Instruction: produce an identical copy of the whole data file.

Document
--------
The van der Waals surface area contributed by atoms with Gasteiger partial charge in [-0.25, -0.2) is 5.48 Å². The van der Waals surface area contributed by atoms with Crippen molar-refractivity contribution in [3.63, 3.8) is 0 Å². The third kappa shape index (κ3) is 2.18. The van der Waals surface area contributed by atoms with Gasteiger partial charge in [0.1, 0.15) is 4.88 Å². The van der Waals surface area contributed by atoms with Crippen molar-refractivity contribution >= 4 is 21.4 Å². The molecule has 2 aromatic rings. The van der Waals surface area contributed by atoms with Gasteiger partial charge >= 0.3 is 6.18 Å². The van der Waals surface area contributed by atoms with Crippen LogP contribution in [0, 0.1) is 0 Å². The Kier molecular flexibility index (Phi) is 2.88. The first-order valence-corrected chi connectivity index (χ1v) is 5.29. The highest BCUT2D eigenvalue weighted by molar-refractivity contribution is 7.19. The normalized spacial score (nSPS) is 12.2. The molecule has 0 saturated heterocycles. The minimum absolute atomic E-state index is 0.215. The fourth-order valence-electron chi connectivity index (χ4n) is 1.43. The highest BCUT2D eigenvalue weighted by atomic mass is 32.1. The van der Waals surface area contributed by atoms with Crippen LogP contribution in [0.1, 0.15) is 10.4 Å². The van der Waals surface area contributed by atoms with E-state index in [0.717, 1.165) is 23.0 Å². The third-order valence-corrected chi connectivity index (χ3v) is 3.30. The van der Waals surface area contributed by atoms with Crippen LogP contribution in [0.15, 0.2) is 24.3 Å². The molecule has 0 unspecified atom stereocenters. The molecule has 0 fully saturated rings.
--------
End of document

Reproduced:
The van der Waals surface area contributed by atoms with Gasteiger partial charge in [-0.25, -0.2) is 5.48 Å². The van der Waals surface area contributed by atoms with Crippen molar-refractivity contribution in [3.63, 3.8) is 0 Å². The third kappa shape index (κ3) is 2.18. The van der Waals surface area contributed by atoms with Gasteiger partial charge in [0.1, 0.15) is 4.88 Å². The van der Waals surface area contributed by atoms with Crippen molar-refractivity contribution >= 4 is 21.4 Å². The molecule has 2 aromatic rings. The van der Waals surface area contributed by atoms with Gasteiger partial charge >= 0.3 is 6.18 Å². The van der Waals surface area contributed by atoms with Crippen LogP contribution in [0, 0.1) is 0 Å². The Kier molecular flexibility index (Phi) is 2.88. The first-order valence-corrected chi connectivity index (χ1v) is 5.29. The highest BCUT2D eigenvalue weighted by molar-refractivity contribution is 7.19. The normalized spacial score (nSPS) is 12.2. The molecule has 0 saturated heterocycles. The minimum absolute atomic E-state index is 0.215. The fourth-order valence-electron chi connectivity index (χ4n) is 1.43. The highest BCUT2D eigenvalue weighted by atomic mass is 32.1. The van der Waals surface area contributed by atoms with Crippen LogP contribution in [0.1, 0.15) is 10.4 Å². The van der Waals surface area contributed by atoms with E-state index in [0.717, 1.165) is 23.0 Å². The third-order valence-corrected chi connectivity index (χ3v) is 3.30. The van der Waals surface area contributed by atoms with Crippen LogP contribution in [0.15, 0.2) is 24.3 Å². The molecule has 0 unspecified atom stereocenters. The molecule has 0 fully saturated rings.